Right player, right time, right brand, right sport - Rory ticks all right boxes
Nike have been looking for Tiger Woods’ heir apparent, someone who can carry the brand into the future, writes MALACHY CLERKIN
It feels so quaint to look back on it now. The date was September 18th, 2007, and Rory McIlroy had just announced that he was turning pro.
Breaching the chrysalis of the amateur game was always going to come with sweeteners attached and so one of the first tasks at hand for Chubby Chandler that day was to announce his sponsors. Jumeirah Hotels, Bennett Construction, Lough Erne and Titleist were the initial money men, the latter pulling the golden ticket as McIlroy’s chief supplier of stick and ball. Everything was accounted for right down to the soles of his feet, which would be housed, cushioned and bespiked by Footjoy.
Actually, not quite everything. It seems mad to think of it now but there was in fact one stone left unturned that day. Intentionally or not, ISM hadn’t yet signed McIlroy up to a clothing contract. It didn’t matter a whit, of course – the weight of the other deals came in at a nice round £1 million before he’d so much as teed up a ProV1 in professional anger.
It did, though, give rise to a line in the press release that looks impossibly sweet now, given the colour of the paper he’s about to ink. Clothing – Rory will wear his own for the present time.
Five years, three months, 27 days and somewhere in the region of $43 million in on- and off-course earnings later, Rory is long past wearing his own clothes. On Monday in the Fairmont Bab Al Bahr Hotel in Abu Dhabi, he will officially take his place on the Nike payroll. From here on out, he will be a walking swoosh, never knowingly to step in front of a camera without the world’s most famous fattened tick somewhere in the shot.
Bonuses for winning
The nuts and bolts of exactly what it’s worth won’t ever see the light of day, but the main body has been widely leaked and by now there can be few golf followers who haven’t heard that the deal will be worth $200 million over 10 years. On top of that will come bonuses for winning Majors, for staying world number one (or regaining the spot if he loses it), for topping money lists on either side of the Atlantic.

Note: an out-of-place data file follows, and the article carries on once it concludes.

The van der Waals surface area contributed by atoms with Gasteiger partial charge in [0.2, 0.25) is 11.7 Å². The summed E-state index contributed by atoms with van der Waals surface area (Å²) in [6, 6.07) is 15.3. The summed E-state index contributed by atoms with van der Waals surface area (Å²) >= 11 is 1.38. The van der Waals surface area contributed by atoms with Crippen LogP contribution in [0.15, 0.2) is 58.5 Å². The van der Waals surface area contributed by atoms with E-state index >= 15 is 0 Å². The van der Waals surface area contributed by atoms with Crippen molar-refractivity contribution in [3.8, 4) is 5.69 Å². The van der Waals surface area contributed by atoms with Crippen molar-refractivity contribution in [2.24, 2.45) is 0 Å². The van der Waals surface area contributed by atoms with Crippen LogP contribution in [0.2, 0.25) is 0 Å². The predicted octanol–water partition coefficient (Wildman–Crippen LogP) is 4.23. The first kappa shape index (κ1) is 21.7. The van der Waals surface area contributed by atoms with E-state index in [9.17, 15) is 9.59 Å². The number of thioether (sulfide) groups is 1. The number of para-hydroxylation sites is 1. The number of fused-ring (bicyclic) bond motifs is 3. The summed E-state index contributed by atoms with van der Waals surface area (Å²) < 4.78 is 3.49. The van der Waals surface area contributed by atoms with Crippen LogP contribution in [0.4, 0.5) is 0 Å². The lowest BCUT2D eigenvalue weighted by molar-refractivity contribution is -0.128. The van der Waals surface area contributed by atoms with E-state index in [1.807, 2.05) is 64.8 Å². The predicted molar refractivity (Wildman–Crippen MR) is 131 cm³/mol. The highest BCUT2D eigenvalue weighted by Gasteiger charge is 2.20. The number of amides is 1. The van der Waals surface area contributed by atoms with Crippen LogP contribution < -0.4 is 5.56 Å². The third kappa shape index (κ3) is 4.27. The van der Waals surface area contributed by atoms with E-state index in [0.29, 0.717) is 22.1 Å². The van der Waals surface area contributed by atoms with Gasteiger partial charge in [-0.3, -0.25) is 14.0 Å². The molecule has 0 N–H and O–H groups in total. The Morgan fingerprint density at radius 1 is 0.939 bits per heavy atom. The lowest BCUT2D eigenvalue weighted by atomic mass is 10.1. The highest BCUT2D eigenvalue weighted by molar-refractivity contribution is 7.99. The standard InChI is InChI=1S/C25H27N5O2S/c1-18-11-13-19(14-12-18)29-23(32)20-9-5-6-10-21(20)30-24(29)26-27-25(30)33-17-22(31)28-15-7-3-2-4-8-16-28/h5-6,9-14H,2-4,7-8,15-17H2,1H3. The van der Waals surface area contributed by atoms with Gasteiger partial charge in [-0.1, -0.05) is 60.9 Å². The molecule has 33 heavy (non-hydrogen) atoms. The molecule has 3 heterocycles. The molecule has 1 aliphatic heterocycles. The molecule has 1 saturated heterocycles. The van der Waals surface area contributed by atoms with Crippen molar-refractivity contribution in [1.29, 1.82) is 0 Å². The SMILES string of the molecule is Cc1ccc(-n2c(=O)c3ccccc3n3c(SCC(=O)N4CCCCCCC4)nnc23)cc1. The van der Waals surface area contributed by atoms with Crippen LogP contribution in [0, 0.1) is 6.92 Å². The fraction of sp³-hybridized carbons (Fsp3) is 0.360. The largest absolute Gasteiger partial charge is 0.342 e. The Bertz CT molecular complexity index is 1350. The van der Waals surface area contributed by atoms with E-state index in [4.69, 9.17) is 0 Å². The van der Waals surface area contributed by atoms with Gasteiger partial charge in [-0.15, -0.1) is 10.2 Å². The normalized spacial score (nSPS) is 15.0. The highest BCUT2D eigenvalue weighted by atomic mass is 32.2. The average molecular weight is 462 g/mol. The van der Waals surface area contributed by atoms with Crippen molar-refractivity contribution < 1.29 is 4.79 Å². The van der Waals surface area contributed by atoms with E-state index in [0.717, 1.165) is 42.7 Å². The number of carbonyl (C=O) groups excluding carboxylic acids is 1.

It will be the biggest contract Nike have with any golfer, worth double their deal with Tiger Woods. By teatime on Monday, McIlroy will skip dozens of places up the list of the world’s highest-earning sportspeople.
How high? Well, put it this way. Seven months ago, Forbes magazine pegged him at number 91 in the world. They were measuring money earned in the 12 months between June 2011 and June 2012, so between prize-money, appearance fees and endorsements, they estimated McIlroy to have earned $17.4 million. Without striking a ball, this Nike deal will be worth $20 million a year, so already he moves up to somewhere in the mid-60s on the next list through sponsorship alone.
Consider then that in the six months since that list came out, McIlroy has won the USPGA Championship, two Fed-Ex Cup tournaments and the DP World Tour Championship, totting up on-course earnings of just a shade over $6 million. Throw in another $1.5 million in appearance fees in China at the end of last year and already, before he’s stuck a tee in the ground in 2013, he has earned close to an amount that would have put him in the top 25.
It’s a reasonable expectation that he will win a couple or three tournaments between now and June, lifting him right up to the verge of the top 10. He turns 24 in May.
His youth is not insignificant here. He was the second youngest person on that Forbes list, two months older than a linebacker for the Oakland Raiders called Rolando McCain. The closest to him in age at the top of the scale is 25-year-old Leo Messi, an Adidas man who takes in $19 million a year in sponsorship on top of a $20 million-a-year salary from Barcelona.
Nike are signing up for McIlroy’s mid-to-late 20s, the time in his life when he can appeal to the broadest churches, the greatest cross-section of generations. A pitchman whose curls will still bounce well into the 2020s.
The numbers are eye-watering and yet Nike clearly believe it’s because he’s worth it. In the four years since Tiger won his 14th Major, 13 golfers have stepped into the breach to win their first. Just about every one of them had a shot at taking the next step and becoming the poster boy for the post-Woods generation – with the best will in the world, even Darren Clarke himself wouldn’t have harboured that type of ambition – yet only McIlroy has gone ahead and won a second one. In winning both of them by eight shots he didn’t just separate himself from the field in those particular weeks, he did so for good in the public consciousness. His easy just seems so much easier than everyone else’s.